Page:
The Dark Lore proficiency gives the PC a wide-ranging knowledge of the nature of the dark powers of the deserts, peaks, and oceans, and the charms and rituals that can hold them at bay. A priest with this proficiency gains minor access to the Protection sphere of spells, even if he is otherwise not entitled to it, and gains major access to it if he already has minor access. Other characters gain knowledge of which spells and magical items can fend off which monsters.
With a successful proficiency check, the character knows how to bribe, avert, or ward off a particular type of supernatural creature. He knows the weaknesses and abilities of most supernatural, evil monsters (not including the genies). He also knows their customs, their likes and dislikes, and their enemies, improving the PC’s bribery, haggling, and reaction rolls by +2.
With powerful creatures of darkness (more HD than the PC has levels), the DM should roll the skill check. The skill still provides the nature of their weakness, if any-but on a failed check the supposed knowledge is completely false, and perhaps even makes the creature stronger.
This proficiency does not provide any detailed knowledge of genies; the Genie Lore proficiency provides that.
Other possible Dark Arabian kits include paladins who take the faris kit (normally not allowed in Zakhara) and rogues who become tomb robbers. The tomb robber kit allows the same abilities as the burglar kit, applied to trapped mausoleums and underground tombs.
Though paladins are normally not native to Zakhara,in Dark Arabia they are al-lowed as members of the faris kit because the Dark Arabian faris act as defenders of mankind as well as defenders of the faith. Existing faris may gain paladin powers if they are pure-hearted,lawful good,and willing to undertake a difficult quest to gain this status (perhaps to recover the bones of a saint or a scrap of the robe of the Loregiver).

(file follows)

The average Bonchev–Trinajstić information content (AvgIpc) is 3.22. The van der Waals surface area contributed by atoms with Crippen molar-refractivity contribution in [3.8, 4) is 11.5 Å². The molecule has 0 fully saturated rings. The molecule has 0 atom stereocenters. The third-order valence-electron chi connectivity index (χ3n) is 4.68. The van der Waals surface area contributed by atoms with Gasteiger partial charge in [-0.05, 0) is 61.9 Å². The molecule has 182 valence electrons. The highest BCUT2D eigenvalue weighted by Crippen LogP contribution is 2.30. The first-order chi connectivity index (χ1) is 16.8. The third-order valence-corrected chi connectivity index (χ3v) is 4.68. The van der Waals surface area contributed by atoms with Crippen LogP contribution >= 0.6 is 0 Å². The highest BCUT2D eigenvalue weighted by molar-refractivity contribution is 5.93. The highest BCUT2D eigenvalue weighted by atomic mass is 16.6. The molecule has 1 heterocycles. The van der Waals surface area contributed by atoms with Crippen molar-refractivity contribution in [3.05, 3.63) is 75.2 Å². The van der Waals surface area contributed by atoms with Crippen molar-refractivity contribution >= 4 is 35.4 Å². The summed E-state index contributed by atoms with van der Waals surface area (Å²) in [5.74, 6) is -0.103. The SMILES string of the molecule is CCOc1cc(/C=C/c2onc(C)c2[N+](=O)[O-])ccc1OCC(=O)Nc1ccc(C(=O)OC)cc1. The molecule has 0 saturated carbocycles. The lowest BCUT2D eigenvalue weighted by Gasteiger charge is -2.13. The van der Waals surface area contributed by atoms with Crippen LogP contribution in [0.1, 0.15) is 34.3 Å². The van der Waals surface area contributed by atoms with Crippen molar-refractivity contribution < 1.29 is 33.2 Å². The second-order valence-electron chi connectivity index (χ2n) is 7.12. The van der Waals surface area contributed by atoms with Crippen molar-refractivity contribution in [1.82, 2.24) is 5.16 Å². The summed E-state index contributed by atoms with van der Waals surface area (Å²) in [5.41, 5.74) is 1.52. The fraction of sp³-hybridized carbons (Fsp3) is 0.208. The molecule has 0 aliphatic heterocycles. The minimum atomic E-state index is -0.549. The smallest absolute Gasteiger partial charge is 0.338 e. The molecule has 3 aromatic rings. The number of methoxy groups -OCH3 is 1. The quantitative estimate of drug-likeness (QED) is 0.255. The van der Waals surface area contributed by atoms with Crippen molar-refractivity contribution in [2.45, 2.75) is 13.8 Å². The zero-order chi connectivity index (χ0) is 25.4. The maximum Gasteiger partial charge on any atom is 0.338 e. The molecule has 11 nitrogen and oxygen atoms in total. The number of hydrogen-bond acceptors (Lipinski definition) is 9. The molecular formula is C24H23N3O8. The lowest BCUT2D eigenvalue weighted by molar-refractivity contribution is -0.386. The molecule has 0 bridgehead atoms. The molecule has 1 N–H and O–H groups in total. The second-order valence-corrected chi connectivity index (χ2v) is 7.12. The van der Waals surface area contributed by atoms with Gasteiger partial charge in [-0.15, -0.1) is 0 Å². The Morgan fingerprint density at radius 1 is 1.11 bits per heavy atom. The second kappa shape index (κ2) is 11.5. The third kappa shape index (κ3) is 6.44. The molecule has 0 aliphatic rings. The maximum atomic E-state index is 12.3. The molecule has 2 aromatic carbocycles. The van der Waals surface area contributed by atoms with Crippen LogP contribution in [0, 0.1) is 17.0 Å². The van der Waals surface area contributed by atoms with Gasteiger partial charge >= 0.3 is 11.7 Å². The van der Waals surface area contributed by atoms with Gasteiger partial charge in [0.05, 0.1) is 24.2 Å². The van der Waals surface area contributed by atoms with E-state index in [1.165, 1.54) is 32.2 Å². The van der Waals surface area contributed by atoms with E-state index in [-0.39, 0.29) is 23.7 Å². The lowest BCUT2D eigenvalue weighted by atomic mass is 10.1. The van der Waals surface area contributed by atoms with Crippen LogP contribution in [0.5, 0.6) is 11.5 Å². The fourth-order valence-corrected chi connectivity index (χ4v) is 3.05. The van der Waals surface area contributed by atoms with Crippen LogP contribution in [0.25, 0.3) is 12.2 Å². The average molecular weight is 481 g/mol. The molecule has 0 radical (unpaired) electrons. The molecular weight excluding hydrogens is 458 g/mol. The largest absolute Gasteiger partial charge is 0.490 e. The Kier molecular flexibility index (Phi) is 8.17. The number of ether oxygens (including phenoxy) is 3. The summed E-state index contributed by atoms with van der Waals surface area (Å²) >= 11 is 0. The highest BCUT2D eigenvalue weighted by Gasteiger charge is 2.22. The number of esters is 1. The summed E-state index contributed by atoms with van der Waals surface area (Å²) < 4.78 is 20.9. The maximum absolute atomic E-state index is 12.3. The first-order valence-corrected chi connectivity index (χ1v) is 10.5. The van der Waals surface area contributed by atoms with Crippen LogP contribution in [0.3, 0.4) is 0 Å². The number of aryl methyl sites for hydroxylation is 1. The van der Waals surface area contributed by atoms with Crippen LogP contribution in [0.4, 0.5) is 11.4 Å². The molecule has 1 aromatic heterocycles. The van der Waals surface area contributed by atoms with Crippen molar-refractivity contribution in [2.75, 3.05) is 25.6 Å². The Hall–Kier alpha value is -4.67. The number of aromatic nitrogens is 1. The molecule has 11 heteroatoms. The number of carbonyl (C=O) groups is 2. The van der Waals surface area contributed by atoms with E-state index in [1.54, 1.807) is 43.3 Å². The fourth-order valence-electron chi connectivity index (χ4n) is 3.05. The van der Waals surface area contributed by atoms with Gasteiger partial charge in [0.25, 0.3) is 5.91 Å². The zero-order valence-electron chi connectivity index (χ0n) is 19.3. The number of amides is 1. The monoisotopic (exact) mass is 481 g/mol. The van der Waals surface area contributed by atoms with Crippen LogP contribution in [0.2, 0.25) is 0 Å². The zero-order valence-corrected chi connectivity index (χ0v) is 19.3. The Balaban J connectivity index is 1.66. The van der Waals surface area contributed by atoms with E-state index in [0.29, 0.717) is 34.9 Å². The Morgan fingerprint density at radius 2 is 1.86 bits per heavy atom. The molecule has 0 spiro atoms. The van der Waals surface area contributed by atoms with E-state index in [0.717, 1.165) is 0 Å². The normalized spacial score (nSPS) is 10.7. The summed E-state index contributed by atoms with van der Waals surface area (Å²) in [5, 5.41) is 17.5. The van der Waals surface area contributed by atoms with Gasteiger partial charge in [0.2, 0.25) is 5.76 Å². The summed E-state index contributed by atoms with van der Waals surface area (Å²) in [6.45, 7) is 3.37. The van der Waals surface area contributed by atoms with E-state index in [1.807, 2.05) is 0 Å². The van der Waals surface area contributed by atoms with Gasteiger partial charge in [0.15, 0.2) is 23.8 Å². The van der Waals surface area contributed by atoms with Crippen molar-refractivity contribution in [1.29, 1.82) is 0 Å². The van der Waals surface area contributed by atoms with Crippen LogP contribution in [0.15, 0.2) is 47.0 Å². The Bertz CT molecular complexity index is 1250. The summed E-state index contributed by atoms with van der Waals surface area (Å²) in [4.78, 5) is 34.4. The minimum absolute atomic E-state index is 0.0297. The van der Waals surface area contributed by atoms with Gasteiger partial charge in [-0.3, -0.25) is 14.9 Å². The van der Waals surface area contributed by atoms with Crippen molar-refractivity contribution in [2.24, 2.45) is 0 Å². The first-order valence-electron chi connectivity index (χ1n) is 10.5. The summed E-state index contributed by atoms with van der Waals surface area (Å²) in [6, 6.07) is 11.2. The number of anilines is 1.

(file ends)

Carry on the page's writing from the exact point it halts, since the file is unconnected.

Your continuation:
Paladins and other faris are allied with a new order of mamluks dedicated to the extermination of evil creatures beyond the Enlightened lands. Called "abd-Haris," or the Vigilant, this mamluk society is based in the frontier regions of Zakhara,includ-ing the Free Cities, the Ruined Kingdoms, and the Crowded Sea. The Vigilant cover up the existence of the forces of darkness, to protect the innocent from things that would only terrify them. They also hide the darkness to keep evil knowledge away from those who might seek to learn more. A new tomb-robber kit for rogues gives them an edge with the ancient traps, wardings, and writings of pre-human history. These tomb-robbers have a work-ing knowledge of the mechanics and socie-ty of the ancients, as opposed to the arcane knowledge of the mad mage kit or the protective bonuses of the priest-defender and faris.